We're not talking about the one with "plastic" in his title, though if his or her office is where you find your bliss, we're all for it. We specifically recommend you put some portion of your refund toward any sort of medical, dental or psychological appointment you've been avoiding due to a lack of funds. This can include anything from (super-sexy) mole removal to a root canal to those therapy sessions your friends have been hinting you should look into to help you get over your ex.

“Bridgette Bardot Playing Cards”

$4,000

Douglas Kirkland

Indulgent: Add To Your Art Collection

If you're not wanting to spend your refund on something totally grown-up, but don't want to blow it like a college kid either, art is a great compromise. It's an investment that isn't a total buzzkill. Here's a starter list of some sites we love for artwork at various price points: SaatchiArt, Artspace, Artstar, CitizenAtelier and 20x200. For bigger investment pieces, check out the Sotheby's auction site on eBay.

Responsible: Make More Money

One great way to invest your tax refund is to add it to your workplace 401(k) to gain your employer's match amount, as this is definitely money you should not be missing out on. (A bit more guidance on your 401(k) strategy here.) If you're feeling adventurous in terms of investing but don't want to pay the fees associated with engaging a trader, you can try dipping your toe into the pool via this Jared Leto–backed RobinHood app. Note: The investment option should be exercised only if you've already managed to pay off your debts and build your emergency fund, in which case you are a 2016 unicorn and we salute you.

Fleur Marriage Split Band Ring

$1,300

Sophie Bille Brahe

Indulgent: Buy Yourself Some Bling

Somehow, nothing feels quite as indulgent as buying yourself a beautiful piece of jewelry, which is why we highly recommend using at least some portion of your tax refund to do so. Don't skimp on this one; if you're going to use your tax windfall to treat yourself to something shiny, be sure it's a high-quality piece you're not going to have to throw away in a couple of months. If you're in need of a little inspiration, try this list of the accessories every woman in her 30s should own.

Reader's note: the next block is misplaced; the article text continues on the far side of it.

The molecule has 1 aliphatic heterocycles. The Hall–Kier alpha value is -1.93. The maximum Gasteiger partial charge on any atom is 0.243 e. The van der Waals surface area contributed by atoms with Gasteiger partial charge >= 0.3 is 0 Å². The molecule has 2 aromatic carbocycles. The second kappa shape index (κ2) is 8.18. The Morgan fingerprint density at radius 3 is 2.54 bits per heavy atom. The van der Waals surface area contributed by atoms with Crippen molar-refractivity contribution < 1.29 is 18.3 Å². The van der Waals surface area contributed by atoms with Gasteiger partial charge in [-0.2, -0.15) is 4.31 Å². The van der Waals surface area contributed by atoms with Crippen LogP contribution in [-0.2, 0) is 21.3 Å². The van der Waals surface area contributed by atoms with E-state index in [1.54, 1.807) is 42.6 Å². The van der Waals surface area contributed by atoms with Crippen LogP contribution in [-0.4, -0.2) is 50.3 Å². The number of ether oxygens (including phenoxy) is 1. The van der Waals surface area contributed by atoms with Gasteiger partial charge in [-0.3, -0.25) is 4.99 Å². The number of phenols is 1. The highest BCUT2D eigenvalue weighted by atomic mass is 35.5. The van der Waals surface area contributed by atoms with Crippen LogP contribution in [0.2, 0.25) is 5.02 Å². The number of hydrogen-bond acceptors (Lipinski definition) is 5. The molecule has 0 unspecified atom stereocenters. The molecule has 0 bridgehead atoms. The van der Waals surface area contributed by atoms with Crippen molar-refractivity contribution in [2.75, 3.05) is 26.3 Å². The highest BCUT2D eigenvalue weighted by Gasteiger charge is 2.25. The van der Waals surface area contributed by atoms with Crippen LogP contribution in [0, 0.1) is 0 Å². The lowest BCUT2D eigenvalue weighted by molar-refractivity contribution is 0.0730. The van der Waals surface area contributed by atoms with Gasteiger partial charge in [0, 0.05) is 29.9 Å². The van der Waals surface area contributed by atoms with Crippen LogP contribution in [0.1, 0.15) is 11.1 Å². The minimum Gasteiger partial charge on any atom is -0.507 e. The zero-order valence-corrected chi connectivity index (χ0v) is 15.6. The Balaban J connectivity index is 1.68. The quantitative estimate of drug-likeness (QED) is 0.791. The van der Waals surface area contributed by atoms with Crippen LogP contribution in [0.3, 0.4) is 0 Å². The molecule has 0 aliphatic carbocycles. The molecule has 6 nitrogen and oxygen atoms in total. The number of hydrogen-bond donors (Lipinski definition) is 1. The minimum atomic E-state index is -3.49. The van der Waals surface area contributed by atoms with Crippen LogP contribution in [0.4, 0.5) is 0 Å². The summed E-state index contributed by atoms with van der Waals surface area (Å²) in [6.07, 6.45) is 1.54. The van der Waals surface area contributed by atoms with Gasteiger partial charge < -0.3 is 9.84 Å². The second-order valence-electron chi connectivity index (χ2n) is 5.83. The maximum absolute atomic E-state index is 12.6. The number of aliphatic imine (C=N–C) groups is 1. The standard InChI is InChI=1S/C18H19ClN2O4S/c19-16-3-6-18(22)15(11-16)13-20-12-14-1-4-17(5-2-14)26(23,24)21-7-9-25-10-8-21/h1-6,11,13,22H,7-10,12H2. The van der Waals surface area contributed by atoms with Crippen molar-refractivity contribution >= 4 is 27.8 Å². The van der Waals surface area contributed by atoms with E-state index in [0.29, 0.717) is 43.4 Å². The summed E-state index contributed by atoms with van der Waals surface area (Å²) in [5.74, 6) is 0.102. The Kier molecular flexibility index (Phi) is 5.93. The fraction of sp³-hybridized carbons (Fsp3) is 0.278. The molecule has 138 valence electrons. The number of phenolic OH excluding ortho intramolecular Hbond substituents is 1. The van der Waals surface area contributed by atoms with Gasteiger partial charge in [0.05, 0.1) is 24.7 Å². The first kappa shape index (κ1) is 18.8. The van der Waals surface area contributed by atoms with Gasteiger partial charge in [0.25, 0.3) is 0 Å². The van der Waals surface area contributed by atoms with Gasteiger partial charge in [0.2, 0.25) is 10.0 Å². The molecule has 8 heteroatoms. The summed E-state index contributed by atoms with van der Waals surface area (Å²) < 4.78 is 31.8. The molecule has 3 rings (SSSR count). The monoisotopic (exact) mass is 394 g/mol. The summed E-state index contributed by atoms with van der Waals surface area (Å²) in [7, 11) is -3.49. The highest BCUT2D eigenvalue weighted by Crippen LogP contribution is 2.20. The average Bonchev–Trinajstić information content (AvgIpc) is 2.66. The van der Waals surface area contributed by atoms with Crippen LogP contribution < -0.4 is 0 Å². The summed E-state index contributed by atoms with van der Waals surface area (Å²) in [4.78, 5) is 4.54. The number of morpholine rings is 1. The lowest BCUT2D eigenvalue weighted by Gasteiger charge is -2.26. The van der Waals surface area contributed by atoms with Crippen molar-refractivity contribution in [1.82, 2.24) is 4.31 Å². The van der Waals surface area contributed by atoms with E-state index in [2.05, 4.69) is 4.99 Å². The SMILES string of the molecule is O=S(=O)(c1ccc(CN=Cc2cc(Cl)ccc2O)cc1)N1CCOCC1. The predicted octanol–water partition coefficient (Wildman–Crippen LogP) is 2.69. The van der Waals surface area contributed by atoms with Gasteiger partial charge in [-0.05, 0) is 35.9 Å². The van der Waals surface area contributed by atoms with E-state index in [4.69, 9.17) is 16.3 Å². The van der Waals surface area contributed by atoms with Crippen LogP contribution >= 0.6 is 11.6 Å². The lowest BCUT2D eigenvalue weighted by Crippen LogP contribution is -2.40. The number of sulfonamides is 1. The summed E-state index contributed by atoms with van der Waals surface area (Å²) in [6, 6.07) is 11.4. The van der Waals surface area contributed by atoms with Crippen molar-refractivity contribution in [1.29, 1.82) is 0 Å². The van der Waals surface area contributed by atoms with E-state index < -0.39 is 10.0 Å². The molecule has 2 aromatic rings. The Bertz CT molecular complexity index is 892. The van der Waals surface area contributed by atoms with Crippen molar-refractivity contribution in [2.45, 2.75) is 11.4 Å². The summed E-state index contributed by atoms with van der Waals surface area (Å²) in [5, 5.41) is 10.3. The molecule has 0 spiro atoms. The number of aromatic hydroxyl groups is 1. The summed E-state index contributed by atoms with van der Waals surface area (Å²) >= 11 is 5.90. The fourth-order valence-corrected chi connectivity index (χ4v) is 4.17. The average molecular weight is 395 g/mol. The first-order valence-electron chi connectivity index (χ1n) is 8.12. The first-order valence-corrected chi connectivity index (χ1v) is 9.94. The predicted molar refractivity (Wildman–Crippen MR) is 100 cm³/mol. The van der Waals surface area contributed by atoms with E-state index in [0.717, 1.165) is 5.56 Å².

Responsible: Donate To Charity

According to Forbes, charity is something only the wealthy should engage in; however, we see nothing wrong with upping your 2016 karma by investing some portion of your refund in others. Use Charity Navigator to help you determine which cause may be worth donating to, or consider using the money to help out a friend, family member or colleague. How lovely to surprise your law student brother with a month's credit card payment or a bestie with a contribution to her creative endeavor du jour.

Jane Fringed Shoulder Bag

$1,290

Chloé

Indulgent: Grab A Bag

We personally believe you will never, ever regret spending your hard-earned cash on an investment bag (unless, of course, you manage to spill red wine all over it two days after purchasing). If you've been eyeing an It bag, we can think of no better way to use your refund indulgently while still technically making a smart investment.